Copenhagen ends in discord

G77, poor bloc reject US-brokered climate pact with BASIC countries

Copenhagen ends in discord


The dramatic twists and turns in the 12-day conference to combat global warming came after an extended all-night plenary session in which an overwhelming number of nations, comprising the G77 and the poor bloc, rejected the deal between the US and BASIC countries—Brazil, South Africa, India and China. Unwilling to go empty-handed, US President Barack Obama and Prime Minister Manmohan Singh delayed their departures on Friday night by several hours. Obama surprisingly walked into a meeting of the BASIC leaders and hammered out a legally non-binding political deal.
The three-page US-BASIC accord, taken as the final conference draft, contain elements like limiting temperature rise to 2 degrees Celsius above the pre-industrial levels, peaking of global and national emissions as soon as possible, factoring in overriding priorities of poverty for developing nations. After a break in the plenary session with a number of countries supporting the accord, Danish Prime Minister Lars Rasmuessen, wA delegate leaves the plenary after the UN Climate Summit finished in Copenhagen on Saturday. APho chaired the conference, announced the decision to “take note” of the agreement instead of formally approving it.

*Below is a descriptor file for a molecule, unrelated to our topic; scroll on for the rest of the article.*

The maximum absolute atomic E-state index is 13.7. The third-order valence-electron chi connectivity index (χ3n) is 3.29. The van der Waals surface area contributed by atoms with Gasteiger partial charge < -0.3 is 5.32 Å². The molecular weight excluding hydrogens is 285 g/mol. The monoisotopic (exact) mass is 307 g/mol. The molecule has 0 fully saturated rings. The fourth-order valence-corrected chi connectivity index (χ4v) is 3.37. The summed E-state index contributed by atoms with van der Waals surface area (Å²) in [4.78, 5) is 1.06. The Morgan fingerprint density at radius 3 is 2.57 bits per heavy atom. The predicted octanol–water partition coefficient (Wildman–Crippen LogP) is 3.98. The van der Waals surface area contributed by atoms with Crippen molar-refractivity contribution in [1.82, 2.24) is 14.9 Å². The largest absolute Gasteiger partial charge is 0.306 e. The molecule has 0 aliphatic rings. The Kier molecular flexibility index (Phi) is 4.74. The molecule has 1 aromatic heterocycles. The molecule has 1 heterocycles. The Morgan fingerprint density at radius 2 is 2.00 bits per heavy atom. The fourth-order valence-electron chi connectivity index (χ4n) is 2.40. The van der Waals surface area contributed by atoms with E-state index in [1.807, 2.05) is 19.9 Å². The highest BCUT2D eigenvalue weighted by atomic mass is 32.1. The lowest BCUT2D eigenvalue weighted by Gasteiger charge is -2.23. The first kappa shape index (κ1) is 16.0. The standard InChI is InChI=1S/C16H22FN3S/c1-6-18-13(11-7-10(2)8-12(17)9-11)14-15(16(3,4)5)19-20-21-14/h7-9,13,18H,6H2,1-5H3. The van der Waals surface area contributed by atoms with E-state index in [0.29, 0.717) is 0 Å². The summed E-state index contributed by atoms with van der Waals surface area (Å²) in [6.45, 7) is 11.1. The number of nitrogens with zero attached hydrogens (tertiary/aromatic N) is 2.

UN Secretary General Ban-ki Moon said: “We have a deal, which is just the beginning of a process to evolve a binding pact on controlling greenhouse gas emissions.” He said the Copenhagen agreement “will have an immediate operational effect.”

The deal was brought to the plenary as a draft document but was strongly opposed by Sudan, Cuba, Bolivia, Venezuela and some other countries on grounds that it lacked specific targets for reducing carbon emissions. They contended it was one-sided and suicidal. However, Japan, Germany, Britain and the Maldives supported the deal.

Rasmuessen said: “If we strictly stick to the principle of consensus, this (the US-BASIC accord) cannot be adopted. I really regret it for this reason that we cannot adopt this document. It is true that this document cannot be put into operational effect. It is true but it is a reality.”

The deal calls on industrialised nations to set their emission targets by February 2010 and also asks the developing countries to emulate them.

In the contentious area of monitoring, verification and reporting, the deal says unsupported actions could be subject to assessment only by domestic institutions but adds a new provision for international consultations and analysis without impinging on national sovereignty.

On the finance side, the agreement provides $100 billion for long-term funding for developing countries and $30 billion for short-term, which will go to the poorest and the most vulnerable. The accord requires industrial countries to list their individual targets and developing countries to outline the actions they are willing to take to cut emissions. Many African and Latin American countries have termed the document unacceptable.

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